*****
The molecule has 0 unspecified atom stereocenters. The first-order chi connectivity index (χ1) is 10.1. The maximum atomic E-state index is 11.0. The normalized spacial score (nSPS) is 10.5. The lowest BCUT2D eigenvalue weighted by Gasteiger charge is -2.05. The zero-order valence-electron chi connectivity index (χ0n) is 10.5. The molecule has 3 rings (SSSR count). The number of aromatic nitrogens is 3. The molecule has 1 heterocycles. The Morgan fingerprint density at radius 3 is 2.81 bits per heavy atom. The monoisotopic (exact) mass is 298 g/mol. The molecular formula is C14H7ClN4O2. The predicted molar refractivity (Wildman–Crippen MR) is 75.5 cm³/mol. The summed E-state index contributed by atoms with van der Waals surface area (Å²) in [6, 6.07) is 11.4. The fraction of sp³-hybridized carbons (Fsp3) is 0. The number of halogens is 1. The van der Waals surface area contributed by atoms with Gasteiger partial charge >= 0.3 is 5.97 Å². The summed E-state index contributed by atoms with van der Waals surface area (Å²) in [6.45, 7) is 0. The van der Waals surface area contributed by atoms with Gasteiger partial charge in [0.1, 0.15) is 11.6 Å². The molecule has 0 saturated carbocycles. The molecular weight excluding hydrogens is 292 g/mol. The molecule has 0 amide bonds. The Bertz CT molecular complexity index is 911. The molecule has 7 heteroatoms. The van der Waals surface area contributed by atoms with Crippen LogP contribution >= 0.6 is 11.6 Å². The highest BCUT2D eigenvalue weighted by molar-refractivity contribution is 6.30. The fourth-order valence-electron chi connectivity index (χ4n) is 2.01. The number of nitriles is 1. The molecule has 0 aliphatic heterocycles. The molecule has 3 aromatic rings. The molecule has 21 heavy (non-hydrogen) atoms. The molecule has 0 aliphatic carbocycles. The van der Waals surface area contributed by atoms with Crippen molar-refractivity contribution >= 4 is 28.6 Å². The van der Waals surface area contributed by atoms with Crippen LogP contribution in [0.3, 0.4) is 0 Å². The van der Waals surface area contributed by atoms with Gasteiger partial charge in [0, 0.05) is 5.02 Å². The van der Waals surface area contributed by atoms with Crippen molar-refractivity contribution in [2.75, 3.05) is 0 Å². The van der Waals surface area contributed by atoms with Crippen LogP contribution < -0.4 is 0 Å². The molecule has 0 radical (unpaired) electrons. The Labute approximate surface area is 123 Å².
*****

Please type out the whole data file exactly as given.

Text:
The molecule has 0 unspecified atom stereocenters. The first-order chi connectivity index (χ1) is 10.1. The maximum atomic E-state index is 11.0. The normalized spacial score (nSPS) is 10.5. The lowest BCUT2D eigenvalue weighted by Gasteiger charge is -2.05. The zero-order valence-electron chi connectivity index (χ0n) is 10.5. The molecule has 3 rings (SSSR count). The number of aromatic nitrogens is 3. The molecule has 1 heterocycles. The Morgan fingerprint density at radius 3 is 2.81 bits per heavy atom. The monoisotopic (exact) mass is 298 g/mol. The molecular formula is C14H7ClN4O2. The predicted molar refractivity (Wildman–Crippen MR) is 75.5 cm³/mol. The summed E-state index contributed by atoms with van der Waals surface area (Å²) in [6, 6.07) is 11.4. The fraction of sp³-hybridized carbons (Fsp3) is 0. The number of halogens is 1. The van der Waals surface area contributed by atoms with Gasteiger partial charge >= 0.3 is 5.97 Å². The summed E-state index contributed by atoms with van der Waals surface area (Å²) in [6.45, 7) is 0. The van der Waals surface area contributed by atoms with Gasteiger partial charge in [0.1, 0.15) is 11.6 Å². The molecule has 0 saturated carbocycles. The molecular weight excluding hydrogens is 292 g/mol. The molecule has 0 amide bonds. The Bertz CT molecular complexity index is 911. The molecule has 7 heteroatoms. The van der Waals surface area contributed by atoms with Crippen LogP contribution >= 0.6 is 11.6 Å². The highest BCUT2D eigenvalue weighted by molar-refractivity contribution is 6.30. The fourth-order valence-electron chi connectivity index (χ4n) is 2.01. The number of nitriles is 1. The molecule has 0 aliphatic heterocycles. The molecule has 3 aromatic rings. The molecule has 21 heavy (non-hydrogen) atoms. The molecule has 0 aliphatic carbocycles. The van der Waals surface area contributed by atoms with Crippen molar-refractivity contribution >= 4 is 28.6 Å². The van der Waals surface area contributed by atoms with Crippen LogP contribution in [0.3, 0.4) is 0 Å². The van der Waals surface area contributed by atoms with Gasteiger partial charge in [0, 0.05) is 5.02 Å². The van der Waals surface area contributed by atoms with Crippen molar-refractivity contribution in [2.75, 3.05) is 0 Å². The van der Waals surface area contributed by atoms with Crippen LogP contribution < -0.4 is 0 Å². The molecule has 0 radical (unpaired) electrons. The Labute approximate surface area is 123 Å².